Mandarins and their peels are rich in antioxidants such as vitamin C and flavonoids, which protect against numerous diseases.
Vitamin C in mandarins can help protect your immune system from viruses and bacteria by acting on T cells, a type of white blood cell that protects your body (9).
Research shows that the vitamin affects the development and function of T cells, blocking pathways that lead to their death. Hence, it helps you maintain healthy levels of these cells to fight off infection (9, 11, 12).
In addition, vitamin C improves phagocytes – immune cells that take up bacteria and other harmful compounds – and microbial kill, which also boosts your immune response (12).
For example, studies have linked a daily intake of 1–2 grams of vitamin C to reduced severity and duration of the common cold (9, 13).
It can also help reduce the severity of allergic reactions – a property also attributed to hesperidin and naringenin, two of the antioxidants found in tangerine peel (5, 9).
Eating tangerines can benefit your immune system because they are high in vitamin C. This vitamin strengthens your body’s ability to defend itself against viruses and bacteria.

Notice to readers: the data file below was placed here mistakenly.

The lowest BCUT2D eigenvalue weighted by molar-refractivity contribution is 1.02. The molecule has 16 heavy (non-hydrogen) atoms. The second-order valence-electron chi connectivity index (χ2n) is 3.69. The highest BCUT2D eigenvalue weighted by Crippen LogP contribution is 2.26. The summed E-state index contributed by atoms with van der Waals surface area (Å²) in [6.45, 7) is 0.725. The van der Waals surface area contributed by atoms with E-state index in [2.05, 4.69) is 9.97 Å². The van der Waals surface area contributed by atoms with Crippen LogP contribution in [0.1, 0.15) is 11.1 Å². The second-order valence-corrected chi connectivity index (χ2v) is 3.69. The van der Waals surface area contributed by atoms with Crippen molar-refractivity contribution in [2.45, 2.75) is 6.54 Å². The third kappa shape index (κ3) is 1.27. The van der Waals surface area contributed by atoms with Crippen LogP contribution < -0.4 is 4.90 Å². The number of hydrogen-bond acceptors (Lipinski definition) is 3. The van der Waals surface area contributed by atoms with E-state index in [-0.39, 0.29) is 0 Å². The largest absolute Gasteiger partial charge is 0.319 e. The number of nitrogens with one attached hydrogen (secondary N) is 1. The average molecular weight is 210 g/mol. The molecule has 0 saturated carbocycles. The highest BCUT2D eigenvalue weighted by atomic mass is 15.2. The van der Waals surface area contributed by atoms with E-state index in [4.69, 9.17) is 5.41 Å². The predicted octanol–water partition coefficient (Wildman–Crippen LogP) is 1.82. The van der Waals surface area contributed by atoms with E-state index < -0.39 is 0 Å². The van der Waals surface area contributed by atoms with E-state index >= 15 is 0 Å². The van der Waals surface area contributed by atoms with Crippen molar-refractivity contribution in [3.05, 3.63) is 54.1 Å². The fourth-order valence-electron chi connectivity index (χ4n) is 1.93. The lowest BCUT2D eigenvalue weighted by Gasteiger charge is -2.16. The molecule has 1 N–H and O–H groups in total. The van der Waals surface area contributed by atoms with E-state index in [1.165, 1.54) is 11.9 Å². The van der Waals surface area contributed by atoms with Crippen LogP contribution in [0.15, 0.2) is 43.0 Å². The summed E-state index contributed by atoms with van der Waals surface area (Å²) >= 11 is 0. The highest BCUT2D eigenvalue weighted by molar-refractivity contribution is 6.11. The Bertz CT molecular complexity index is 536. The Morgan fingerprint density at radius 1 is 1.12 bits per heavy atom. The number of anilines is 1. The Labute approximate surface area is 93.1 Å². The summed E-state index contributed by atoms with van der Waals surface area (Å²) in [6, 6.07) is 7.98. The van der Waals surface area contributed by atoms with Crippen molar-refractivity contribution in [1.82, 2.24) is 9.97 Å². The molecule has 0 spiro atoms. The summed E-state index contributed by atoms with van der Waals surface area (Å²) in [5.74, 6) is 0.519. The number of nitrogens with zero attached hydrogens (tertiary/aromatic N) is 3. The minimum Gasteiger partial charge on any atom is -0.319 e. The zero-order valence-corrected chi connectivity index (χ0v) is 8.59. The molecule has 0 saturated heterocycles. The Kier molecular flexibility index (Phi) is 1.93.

Antioxidants in mandarins, like vitamin C and nobiletin, can protect against chronic brain diseases like schizophrenia, Alzheimer’s disease, and Parkinson’s disease (5, 9, 14, 15).
For example, research has linked increased free radicals to the development of schizophrenia. Vitamin C’s antioxidant capacity can protect against free radical damage in the brain (9).
In addition, animal studies suggest that mandarin peel nobiletin may help reduce negative effects on the brain in Alzheimer’s disease, such as: B. memory loss, to reduce (14).
Nobiletin can protect brain cells from beta-amyloid accumulation and toxicity, which has been linked to disease onset (5, 14).
As for the effects of mandarins on Parkinson’s disease, their nobiletin content appears to improve motor impairment in mice by protecting dopamine-producing cells in the brain. Damage to these cells leads to disease progression (14).
However, while the research looks promising, human studies are lacking.
Antioxidants in mandarins, such as vitamin C and nobiletin, can protect brain cells from damage associated with schizophrenia, Alzheimer’s disease, and Parkinson’s disease. However, there is still a need for further research in humans.